Solved! Go to Solution.
Sorry about taking so long to get this posted. What I did to center the world is as follows
The way you add a function to the enforcer is simply done as such:
enforcer.TrackingChanged += UpdateCenter;
in this, enforcer is the GuardianBoundaryEnforce and UpdateCenter is the function that will help center the player.
UpdateCenter is as follows:
private void UpdateCenter()
boundary = OVRManager.boundary.GetDimensions(OVRBoundary.BoundaryType.PlayArea);
points = OVRManager.boundary.GetGeometry(OVRBoundary.BoundaryType.PlayArea);
I personally split up the method into two just because my other method is longer and I didn't want it surrounded in the if statement of the OVRManager. That is in place to make sure we actually have a Boundary and is working correctly. If it wasn't we wouldn't be able to get any points. So now for the main show. We center the world around the guardian. To do this, I took the points from the OVRManager and put converted them to local space by putting them onto 4 points that my script creates. I them find the center between all the points and have it face forwards. from there I am able to set the rotation of the gameObject contating all the world objects to that rotation and position. Then everything is rotated.
private void CenterPlayer()
point1.transform.localPosition = (points);
point2.transform.localPosition = (points);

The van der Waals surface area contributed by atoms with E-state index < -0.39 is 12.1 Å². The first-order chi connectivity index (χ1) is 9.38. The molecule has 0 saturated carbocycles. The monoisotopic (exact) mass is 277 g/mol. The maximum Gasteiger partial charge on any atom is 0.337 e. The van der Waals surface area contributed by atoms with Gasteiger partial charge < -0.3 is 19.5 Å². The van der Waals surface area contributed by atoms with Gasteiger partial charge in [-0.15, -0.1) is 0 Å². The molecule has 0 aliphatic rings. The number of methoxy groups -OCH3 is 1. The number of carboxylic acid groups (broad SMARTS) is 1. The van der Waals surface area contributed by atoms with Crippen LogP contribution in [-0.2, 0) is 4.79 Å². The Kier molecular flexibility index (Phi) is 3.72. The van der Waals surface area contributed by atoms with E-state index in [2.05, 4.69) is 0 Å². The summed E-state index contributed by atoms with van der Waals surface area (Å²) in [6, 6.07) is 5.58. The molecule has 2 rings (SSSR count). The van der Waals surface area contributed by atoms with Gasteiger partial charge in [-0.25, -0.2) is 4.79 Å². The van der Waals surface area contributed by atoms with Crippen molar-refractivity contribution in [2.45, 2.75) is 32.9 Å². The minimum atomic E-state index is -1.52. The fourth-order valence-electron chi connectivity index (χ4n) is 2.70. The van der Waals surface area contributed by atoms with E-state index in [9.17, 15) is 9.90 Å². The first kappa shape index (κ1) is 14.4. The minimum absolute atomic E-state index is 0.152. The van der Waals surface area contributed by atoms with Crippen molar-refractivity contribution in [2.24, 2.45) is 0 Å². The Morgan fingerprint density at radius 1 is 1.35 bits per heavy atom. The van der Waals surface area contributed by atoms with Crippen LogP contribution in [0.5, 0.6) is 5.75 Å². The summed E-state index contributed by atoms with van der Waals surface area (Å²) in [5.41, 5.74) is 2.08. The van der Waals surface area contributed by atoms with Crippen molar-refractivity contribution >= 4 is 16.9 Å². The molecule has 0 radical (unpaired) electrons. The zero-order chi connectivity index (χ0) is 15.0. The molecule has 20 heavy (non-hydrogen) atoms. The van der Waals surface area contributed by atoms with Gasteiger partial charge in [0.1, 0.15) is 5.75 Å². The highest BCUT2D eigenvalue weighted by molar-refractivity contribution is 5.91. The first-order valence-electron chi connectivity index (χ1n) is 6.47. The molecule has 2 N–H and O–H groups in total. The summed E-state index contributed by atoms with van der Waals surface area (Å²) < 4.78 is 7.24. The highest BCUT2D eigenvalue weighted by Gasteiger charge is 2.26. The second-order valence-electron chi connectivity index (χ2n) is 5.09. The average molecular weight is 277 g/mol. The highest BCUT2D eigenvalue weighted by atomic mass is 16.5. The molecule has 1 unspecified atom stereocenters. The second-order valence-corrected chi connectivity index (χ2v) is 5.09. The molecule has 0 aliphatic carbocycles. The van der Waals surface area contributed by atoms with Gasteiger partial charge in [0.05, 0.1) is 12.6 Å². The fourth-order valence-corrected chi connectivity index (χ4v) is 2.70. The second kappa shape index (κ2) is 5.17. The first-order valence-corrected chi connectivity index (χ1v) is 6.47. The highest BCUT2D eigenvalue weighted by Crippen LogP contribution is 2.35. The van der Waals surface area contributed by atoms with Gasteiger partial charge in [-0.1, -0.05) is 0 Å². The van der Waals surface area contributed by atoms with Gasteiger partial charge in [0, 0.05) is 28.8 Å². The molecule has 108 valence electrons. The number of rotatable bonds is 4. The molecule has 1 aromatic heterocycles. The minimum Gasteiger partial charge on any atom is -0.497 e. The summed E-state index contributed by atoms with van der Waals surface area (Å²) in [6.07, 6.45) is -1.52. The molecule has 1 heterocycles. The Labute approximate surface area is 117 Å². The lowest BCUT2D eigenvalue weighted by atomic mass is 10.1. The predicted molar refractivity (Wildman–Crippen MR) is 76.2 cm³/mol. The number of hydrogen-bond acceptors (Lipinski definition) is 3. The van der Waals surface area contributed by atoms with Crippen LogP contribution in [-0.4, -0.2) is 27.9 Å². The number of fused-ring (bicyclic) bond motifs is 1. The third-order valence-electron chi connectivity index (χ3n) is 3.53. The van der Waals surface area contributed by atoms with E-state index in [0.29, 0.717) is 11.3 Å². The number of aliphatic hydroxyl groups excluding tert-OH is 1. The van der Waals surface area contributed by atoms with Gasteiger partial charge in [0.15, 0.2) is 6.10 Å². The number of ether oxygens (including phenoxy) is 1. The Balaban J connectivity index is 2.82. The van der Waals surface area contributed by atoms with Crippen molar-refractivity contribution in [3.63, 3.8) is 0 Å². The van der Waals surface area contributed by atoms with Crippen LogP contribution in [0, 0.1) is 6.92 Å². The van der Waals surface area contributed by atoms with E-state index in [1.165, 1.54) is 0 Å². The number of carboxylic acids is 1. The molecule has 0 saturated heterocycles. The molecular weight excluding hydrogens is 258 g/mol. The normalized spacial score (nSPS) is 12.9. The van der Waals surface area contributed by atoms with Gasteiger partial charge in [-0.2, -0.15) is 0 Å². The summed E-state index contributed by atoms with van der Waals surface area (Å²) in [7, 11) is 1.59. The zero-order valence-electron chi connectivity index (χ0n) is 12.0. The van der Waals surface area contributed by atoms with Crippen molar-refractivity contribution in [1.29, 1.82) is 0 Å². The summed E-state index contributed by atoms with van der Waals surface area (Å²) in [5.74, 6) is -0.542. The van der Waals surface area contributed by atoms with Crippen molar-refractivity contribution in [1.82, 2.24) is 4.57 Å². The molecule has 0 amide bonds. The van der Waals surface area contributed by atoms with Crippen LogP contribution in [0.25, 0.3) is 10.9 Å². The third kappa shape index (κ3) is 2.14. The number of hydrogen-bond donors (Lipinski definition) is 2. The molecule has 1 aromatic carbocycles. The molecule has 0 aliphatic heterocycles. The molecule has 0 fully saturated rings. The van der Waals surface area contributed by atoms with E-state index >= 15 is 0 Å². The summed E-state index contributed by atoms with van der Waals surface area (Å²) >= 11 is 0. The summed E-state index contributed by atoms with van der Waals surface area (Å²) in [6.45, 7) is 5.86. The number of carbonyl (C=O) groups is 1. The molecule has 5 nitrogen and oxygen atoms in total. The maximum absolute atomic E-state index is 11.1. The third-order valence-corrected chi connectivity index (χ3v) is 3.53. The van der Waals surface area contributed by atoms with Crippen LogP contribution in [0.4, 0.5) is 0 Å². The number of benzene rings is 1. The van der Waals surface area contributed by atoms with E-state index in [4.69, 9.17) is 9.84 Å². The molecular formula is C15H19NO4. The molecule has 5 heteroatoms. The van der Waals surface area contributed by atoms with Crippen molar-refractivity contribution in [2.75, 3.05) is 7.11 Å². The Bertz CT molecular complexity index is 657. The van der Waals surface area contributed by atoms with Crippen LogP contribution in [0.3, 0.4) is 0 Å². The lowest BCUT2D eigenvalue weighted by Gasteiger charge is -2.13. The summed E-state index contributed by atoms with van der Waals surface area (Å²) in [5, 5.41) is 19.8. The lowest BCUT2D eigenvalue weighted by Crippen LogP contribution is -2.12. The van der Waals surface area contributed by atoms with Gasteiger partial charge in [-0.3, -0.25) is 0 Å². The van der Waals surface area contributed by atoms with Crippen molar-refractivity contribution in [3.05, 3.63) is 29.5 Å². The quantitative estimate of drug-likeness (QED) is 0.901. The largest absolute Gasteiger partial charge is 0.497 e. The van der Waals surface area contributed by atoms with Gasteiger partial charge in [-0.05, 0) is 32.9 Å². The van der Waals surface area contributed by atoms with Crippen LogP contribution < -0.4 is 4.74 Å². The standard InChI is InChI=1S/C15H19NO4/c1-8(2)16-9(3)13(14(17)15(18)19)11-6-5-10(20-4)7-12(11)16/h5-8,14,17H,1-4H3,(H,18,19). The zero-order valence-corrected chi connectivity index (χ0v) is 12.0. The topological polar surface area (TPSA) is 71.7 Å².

point3.transform.localPosition = (points);
point4.transform.localPosition = (points);
Vector3 pointA = midPoint(point1.transform.position, point2.transform.position);
Vector3 pointB = midPoint(point3.transform.position, point4.transform.position);
Vector3 between = pointB - pointA;
float distance = between.magnitude;
squareMarker.transform.position = pointA + (between / 2.0f);
worldContainer.transform.position = squareMarker.transform.position;
worldContainer.transform.rotation = squareMarker.transform.rotation;
private Vector3 midPoint(Vector3 a, Vector3 b)
float x = (a.x + b.x) / 2;
float y = (a.y + b.y) / 2;
float z = (a.z + b.z) / 2;
return new Vector3(x, y, z);
Thats all it takes to center the world around the player. If you have any other questions or have feedback on a way to improve this, please reach out!
I'm trying to accomplish the same thing with the Quest, so I'll +1 this. Out of curiosity, are you currently building to the device every time you want to test something or are you using the link cable?
@SharpeGame Did you ever figure this out?
btw when using Oculus Link, OVRManager.boundary.GetConfigured() still returns false. To get around this, I just dumped the values returned from OVRManager.boundary.GetGeometry(OVRBoundary.BoundaryType.PlayArea) while running non-Link and use those when testing.
Yes, I did figure it out actually! My problem was that the code I was running was trying to align it using coordinates local to the boundary instead of the boundaries global coordinates. Once I made the conversion everything *worked* as intended. If you would like I can post a breakdown of how I accomplished this or give you some pointers on your own code if you have already attempted it.